The red berries of the Squawbush (left) are sticky with a coating of a sour lemon tasting substance, and thus nicknamed “lemonade berries.” Soaking the berries in water and adding a bit of sugar makes a good drink. The early native Americans used the berries for food and the flexible branches for making baskets. The Goatsbeard or Oyster Plant (right) was introduced by early European settlers as a food source. Eaten raw, the roots are very bitter; fried, roasted, or boiled, the taste is like that of parsnips or oysters, and their fruiting heads look like those of a dandelion, but much larger.
The Dobson Fly. The Goldsmith Beetle.
A fallen cottonwood tree is more than 125 years old.
The indigenous rock petroglyphs are more than 1,000 years old. (Photo below: Martha Macomber)
Twig art above by Stephanie Grumet.
A vacation loaded with plenty of R&R, “River & Rapids.” Photo by Martha Macomber
During the early exploration of the western states, cottonwood groves were good indicators of water as they will only grow in wet soil. For Holiday Expedition river tourists, the first morning call of “hot coffee” and then “breakfast” is enough to wake even the sleepiest head from slumber. My son, the one exception, rising just in time for “last call for breakfast.” Nobody was foolish enough to forego any of the delectable food on the menu. Our three oarswomen and two oarsmen whipped up homemade delectables from ingredients pulled off their floating kitchens. Only 5 boats, and yet, daily fresh cut fruit kept coming! Our guides slept on their boats at night, these all-in-one floating apartments, complete with food pantry, jaw-dropping views and environmentally green transportation.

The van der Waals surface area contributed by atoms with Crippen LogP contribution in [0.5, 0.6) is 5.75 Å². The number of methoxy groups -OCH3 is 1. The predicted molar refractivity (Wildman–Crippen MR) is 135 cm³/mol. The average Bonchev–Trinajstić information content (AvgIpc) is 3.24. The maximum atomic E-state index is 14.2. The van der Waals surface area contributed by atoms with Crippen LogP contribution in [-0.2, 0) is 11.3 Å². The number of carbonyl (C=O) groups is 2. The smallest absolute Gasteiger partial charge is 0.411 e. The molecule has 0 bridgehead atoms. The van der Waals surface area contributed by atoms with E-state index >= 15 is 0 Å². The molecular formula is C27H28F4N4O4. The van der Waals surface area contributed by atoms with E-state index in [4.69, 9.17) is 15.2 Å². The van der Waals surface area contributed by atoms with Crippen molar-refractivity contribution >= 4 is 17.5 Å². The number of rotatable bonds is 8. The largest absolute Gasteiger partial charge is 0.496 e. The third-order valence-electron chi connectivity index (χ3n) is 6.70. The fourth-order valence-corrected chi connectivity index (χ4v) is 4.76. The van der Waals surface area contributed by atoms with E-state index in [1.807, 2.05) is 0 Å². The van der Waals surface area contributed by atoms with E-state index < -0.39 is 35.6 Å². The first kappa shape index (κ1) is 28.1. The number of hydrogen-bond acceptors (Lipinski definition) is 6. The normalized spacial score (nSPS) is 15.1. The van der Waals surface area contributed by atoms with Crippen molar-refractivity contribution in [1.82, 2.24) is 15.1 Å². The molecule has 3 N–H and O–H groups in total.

Our fearless guides and gourmet chefs of Green River Kitchen.
Left to right: Colter, Erika, John, Larkin and Susan.
Hot coffee, custom omelets, french toast, bacon, pancakes, oatmeal and more for breakfast! Pull up a chair and join us. Every meal is served with a sublime view and a smile.